There’ll be plenty of cold ones on the table, but I am confident the 6×6 will be ok, the only thing sagging under the weight of the pints by the end of the night might be the people, not the table. :)

To answer Benthe:
I was just looking at the first pic, and it does seem very wide and low from the first angle. It actually measures 3000mm x 2000mm (footprint), table top being 900mm wide, height of benches is 450mm and height of table is 775mm, so it is plenty large. For all my imperial friends that would be 120”x80” footprint, tabletop width 36”, height 31” and bench height 18”.

It was pretty much a copy of our older bench in terms of measurements and it works well for us, I actually raised the table top a bit compared to the old design, to make more room for our legs.

-- Measure twice, cut once, cut again for good measure.

View xraydav's profile

xraydav

148 posts in 626 days


#12 posted 07-16-2014 10:14 AM

No one is going to throw it in the back of their pickup and make off with it thats for sure? Any guesses on the weight?
Your kids and grandkids will be able to use this baby…
Great job… You should look into post and beam jobs.. you would be good at it.
I suspect it will get used for making a few kids and grandkids…

-- David, Norwood Mass, xraydav@aol.com

View Jake's profile

Jake

290 posts in 287 days


#13 posted 07-16-2014 11:38 AM

I love post and beams, my dream build would be my own log cabin!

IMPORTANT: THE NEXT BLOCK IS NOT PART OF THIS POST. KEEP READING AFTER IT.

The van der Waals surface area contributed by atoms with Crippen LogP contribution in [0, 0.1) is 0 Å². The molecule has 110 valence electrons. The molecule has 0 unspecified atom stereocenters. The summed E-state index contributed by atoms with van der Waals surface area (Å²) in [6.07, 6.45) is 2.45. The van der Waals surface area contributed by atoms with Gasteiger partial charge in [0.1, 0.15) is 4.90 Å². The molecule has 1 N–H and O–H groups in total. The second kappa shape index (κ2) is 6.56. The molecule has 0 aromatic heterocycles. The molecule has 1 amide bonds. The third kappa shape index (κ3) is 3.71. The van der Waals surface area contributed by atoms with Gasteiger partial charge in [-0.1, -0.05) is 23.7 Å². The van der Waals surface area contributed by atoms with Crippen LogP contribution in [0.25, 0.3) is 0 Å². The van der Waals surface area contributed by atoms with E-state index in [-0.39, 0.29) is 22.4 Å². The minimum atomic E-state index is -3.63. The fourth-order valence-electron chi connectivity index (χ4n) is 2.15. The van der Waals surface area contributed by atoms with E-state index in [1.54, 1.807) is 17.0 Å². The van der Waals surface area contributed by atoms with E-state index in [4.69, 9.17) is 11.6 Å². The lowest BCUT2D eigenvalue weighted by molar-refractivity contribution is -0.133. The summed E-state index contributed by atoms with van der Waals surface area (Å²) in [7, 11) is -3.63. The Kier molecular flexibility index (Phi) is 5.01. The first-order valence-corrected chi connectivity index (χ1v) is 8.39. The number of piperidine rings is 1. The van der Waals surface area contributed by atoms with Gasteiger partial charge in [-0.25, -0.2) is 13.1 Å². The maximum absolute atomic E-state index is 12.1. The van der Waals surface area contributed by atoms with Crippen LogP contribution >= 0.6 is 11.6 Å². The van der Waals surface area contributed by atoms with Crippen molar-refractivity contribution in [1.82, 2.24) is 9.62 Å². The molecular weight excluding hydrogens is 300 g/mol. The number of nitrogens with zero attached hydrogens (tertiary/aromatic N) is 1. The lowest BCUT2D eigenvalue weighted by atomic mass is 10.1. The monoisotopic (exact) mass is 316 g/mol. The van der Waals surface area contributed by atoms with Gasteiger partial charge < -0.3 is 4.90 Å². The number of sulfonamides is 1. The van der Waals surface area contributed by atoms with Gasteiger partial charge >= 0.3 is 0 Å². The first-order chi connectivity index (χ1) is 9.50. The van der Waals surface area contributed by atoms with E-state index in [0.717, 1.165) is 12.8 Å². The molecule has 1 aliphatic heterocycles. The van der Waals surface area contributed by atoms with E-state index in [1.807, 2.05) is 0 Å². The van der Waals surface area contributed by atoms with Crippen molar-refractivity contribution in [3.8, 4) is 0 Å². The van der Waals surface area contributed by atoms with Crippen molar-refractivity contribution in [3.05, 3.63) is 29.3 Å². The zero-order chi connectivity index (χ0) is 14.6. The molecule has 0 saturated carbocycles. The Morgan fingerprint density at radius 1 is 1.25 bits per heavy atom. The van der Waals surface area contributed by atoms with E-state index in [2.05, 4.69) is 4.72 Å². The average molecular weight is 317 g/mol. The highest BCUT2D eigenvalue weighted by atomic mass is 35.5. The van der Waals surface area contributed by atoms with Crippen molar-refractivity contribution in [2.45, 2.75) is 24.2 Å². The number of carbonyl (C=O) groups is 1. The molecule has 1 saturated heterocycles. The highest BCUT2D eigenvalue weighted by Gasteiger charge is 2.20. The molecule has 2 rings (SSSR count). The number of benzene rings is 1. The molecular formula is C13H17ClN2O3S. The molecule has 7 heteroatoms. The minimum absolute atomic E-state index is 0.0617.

It is very difficult to say how much it weighs, didn’t think of it earlier. But since I am a huge nerd let’s do the math shall we..

All of the material seemed to be fir/spruce of somekind. I have a total of ~134 feet of 6×6 in the project. Moisture content was sitting outside in the elements, so the outer ones were soaking wet, but for simplicity sake let’s assume they are air dried, different sources cite different weight, but the most common in-between for 20% moisture content was 30 lbs per cf.

So 134 linear feet of 6×6 is 33,5 cf, so assuming that, the table weighs in at roughly 33,5×30 = 1005 lbs

Hot Damn that is a lot! If I am way off in my calculations then maybe someone smarter can chime in!

-- Measure twice, cut once, cut again for good measure.

View Ocelot's profile

Ocelot

593 posts in 1294 days


#14 posted 07-16-2014 03:57 PM

Most 6×6 are really 5.5×5.5, so 16% less wood than a true 6×6. I don’t know if that applies in your case.

Still, it’s heavy!

You could pick up a couple pallets of brick with a forklift and set them on that table, I think.

-Paul